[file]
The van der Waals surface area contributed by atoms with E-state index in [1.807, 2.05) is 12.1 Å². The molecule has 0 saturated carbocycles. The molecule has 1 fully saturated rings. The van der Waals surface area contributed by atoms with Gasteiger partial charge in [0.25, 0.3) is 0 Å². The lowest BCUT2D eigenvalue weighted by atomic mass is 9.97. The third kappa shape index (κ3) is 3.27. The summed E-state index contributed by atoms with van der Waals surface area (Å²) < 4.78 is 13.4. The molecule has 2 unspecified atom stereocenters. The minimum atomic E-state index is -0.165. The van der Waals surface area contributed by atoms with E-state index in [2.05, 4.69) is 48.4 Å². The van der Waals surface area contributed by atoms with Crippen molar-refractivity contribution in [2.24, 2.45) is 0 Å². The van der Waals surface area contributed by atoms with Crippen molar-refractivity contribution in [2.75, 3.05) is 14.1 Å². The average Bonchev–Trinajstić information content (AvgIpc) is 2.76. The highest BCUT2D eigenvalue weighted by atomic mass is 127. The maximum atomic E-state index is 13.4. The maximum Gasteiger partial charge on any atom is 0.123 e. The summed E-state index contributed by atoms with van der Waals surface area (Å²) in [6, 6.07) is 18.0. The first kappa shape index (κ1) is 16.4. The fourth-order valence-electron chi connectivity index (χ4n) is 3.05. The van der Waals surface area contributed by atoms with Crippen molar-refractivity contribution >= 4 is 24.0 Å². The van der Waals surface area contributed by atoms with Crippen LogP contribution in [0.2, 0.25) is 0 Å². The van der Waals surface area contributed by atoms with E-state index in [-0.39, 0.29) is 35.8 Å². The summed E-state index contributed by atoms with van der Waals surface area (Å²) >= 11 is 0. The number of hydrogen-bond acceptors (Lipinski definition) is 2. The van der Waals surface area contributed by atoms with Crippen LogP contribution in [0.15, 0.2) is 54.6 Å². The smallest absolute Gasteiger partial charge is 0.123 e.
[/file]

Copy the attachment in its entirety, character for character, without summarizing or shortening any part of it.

The van der Waals surface area contributed by atoms with E-state index in [1.807, 2.05) is 12.1 Å². The molecule has 0 saturated carbocycles. The molecule has 1 fully saturated rings. The van der Waals surface area contributed by atoms with Gasteiger partial charge in [0.25, 0.3) is 0 Å². The lowest BCUT2D eigenvalue weighted by atomic mass is 9.97. The third kappa shape index (κ3) is 3.27. The summed E-state index contributed by atoms with van der Waals surface area (Å²) < 4.78 is 13.4. The molecule has 2 unspecified atom stereocenters. The minimum atomic E-state index is -0.165. The van der Waals surface area contributed by atoms with E-state index in [2.05, 4.69) is 48.4 Å². The van der Waals surface area contributed by atoms with Crippen molar-refractivity contribution in [2.24, 2.45) is 0 Å². The van der Waals surface area contributed by atoms with Crippen molar-refractivity contribution in [2.75, 3.05) is 14.1 Å². The average Bonchev–Trinajstić information content (AvgIpc) is 2.76. The highest BCUT2D eigenvalue weighted by atomic mass is 127. The maximum atomic E-state index is 13.4. The maximum Gasteiger partial charge on any atom is 0.123 e. The summed E-state index contributed by atoms with van der Waals surface area (Å²) in [6, 6.07) is 18.0. The first kappa shape index (κ1) is 16.4. The fourth-order valence-electron chi connectivity index (χ4n) is 3.05. The van der Waals surface area contributed by atoms with Crippen molar-refractivity contribution >= 4 is 24.0 Å². The van der Waals surface area contributed by atoms with Crippen LogP contribution in [0.2, 0.25) is 0 Å². The van der Waals surface area contributed by atoms with E-state index in [-0.39, 0.29) is 35.8 Å². The summed E-state index contributed by atoms with van der Waals surface area (Å²) >= 11 is 0. The number of hydrogen-bond acceptors (Lipinski definition) is 2. The van der Waals surface area contributed by atoms with Crippen LogP contribution in [0.15, 0.2) is 54.6 Å². The smallest absolute Gasteiger partial charge is 0.123 e.